Through personal experience, Philly educators teach about racial profiling

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Philadelphia police pulled Quamiir Trice over for a broken tail light in North Philly last week. But a routine traffic stop soon escalated into the officer’s decision to search Trice and his car for drugs.

“He grabbed my wrist and said, ‘Get out the car!’ He damn near pulled me out of the car,” said Trice, a Philadelphia public school teacher. “So I grab my phone and start recording, because I’m wondering what’s about to happen.”

Elementary teacher Quamiir Trice talks about being pulled over and searched by a Philadelphia police offiicer.
Elementary teacher Quamiir Trice talks about being pulled over and searched by a Philadelphia police offiicer. (Emma Lee/WHYY)

The irony is that, years ago, Trice sold drugs and was arrested as a juvenile. But he turned his life around, graduated from Howard University and became a teacher. The morning of his arrest, he was even featured in an article in the Philadelphia Inquirer.

But what cops saw when they ran his name was Trice’s suspended Washington, D.C. license, which Trice said he knew nothing about because some of his mail was still going to his old D.C. address. They also saw his juvenile rap sheet, which Trice was told had been expunged.

“I just don’t believe that people believe I’m an educator, right?” he said. “I don’t even fit that description.”

No ‘benefit of the doubt’

Trice shared his story at an event organized by other black male educators in Germantown who say they’ve been racially profiled in the past few months.

Management at the Cinemark movie theater in University City called the police on Ismael Jimenez and his wife, Ashley. The couple — along with their four sons and two of their sons’ friends — had gone to see “Jurassic World,” but an incessant beeping noise in the theater made it impossible to hear the film.

Ismael Jimenez describes the time he and his family were swarmed by police after he got into a dispute with the manager of a movie theater.
Ismael Jimenez describes the time he and his family were swarmed by police after he got into a dispute with the manager of a movie theater. (Emma Lee/WHYY)

The couple went to the box office to ask for a refund, which they received. But when they tried to re-enter the theater to get their children, management told them the policy was that anybody who received a refund had to leave the premises.

Jimenez, who teaches African-American studies to high-schoolers at Kensington High School for the Creative and Performing Arts, said he could feel how race factored into the situation.

“The benefit of the doubt wasn’t given to us,” he said. “We were legitimately trying to get our kids, and we weren’t trying to get over on them.”

Benjamin Slater, a special-education teacher, was approached by armed security at a Pennsylvania amusement park on Father’s Day.

Special education teacher Ben Slater describes his Father's Day at Dorney Park, where he was detained by security guards who accused him of stealing, then banned from the park for six months.
Special education teacher Ben Slater describes his Father’s Day at Dorney Park, where he was detained by security guards who accused him of stealing, then banned from the park for six months. (Emma Lee/WHYY)

Slater said the officer told him he “fit the profile of someone who was going through bags and purses at Dorney Park.”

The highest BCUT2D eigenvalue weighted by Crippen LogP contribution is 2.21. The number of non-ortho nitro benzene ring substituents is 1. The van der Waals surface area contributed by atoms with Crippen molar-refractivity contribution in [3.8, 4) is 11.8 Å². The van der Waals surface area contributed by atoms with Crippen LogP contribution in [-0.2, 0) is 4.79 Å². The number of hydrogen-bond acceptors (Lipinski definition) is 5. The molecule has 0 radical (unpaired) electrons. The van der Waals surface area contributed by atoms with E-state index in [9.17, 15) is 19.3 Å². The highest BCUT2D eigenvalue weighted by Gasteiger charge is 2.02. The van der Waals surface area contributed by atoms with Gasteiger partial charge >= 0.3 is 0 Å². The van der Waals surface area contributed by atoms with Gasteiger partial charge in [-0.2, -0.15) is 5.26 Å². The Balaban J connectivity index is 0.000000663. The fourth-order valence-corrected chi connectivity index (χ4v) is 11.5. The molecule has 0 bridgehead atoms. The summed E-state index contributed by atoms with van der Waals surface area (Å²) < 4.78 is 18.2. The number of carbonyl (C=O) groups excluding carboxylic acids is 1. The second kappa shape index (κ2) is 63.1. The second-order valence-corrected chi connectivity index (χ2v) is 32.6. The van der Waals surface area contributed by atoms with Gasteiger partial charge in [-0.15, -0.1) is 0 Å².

Slater was taken to the park’s security office, slapped with a citation for causing a “public inconvenience,” and banned from the park for six months. He has filed a lawsuit against Dorney Park.

School administrator Will Mega, who organized the panel discussion, forced Lowe’s home improvement stores to temporarily suspend the company’s practice of checking receipts at only some of its locations, including the West Philly shore he was shopping in over Memorial Day weekend.

Will Mega talks about his discovery of a discriminatory practice at Lowes hardware store.
Will Mega talks about his discovery of a discriminatory practice at Lowes hardware store. (Emma Lee/WHYY)

He doesn’t want the issue to be lost in the news cycle, and said he believes the stories can be used as a teachable moment.

“As educators, this is an opportunity not to advocate for ourselves, but to teach the community,” Mega said. “I mean, that’s what we do, teach communities.”

Breaking down stereotypes

All of the panelists recorded their interactions with authorities on their cell phones — a tool that’s proved useful,  said audience member Malik Abd-Hadi.

“If the cell phone wasn’t available, these things would be happening in the cloak of darkness,” Abd-Hadi said.

Audience member Max Feldman, who’s white, said he came away with a deeper understanding of the indignities African-Americans can go through on a daily basis.

“I was just moved by the power of all four stories,” said Feldman, a Philadelphia teacher. “You see it online all the time, but it’s also really important to hear people straight from the source and listen to people and trust people.”

About 45 people attended the racial profiling workshop at the People's Education Center in Germantown.
About 45 people attended the racial profiling workshop at the People’s Education Center in Germantown. (Emma Lee/WHYY)

For Trice, that was the point — to help build a mindset where people don’t jump to conclusions based on stereotypes.

“I got tattoos,” he said. “A lot of people who you might see commit a crime look just like me. But I think my job is to change the narrative.”

The panelists plan to put together a nationwide anthology of these types of stories. Its working title? “The Book on Racial Profiling.”

Listen to Annette John-Hall and Shai Ben-Yaacov’s NewsWorks Tonight interview below.

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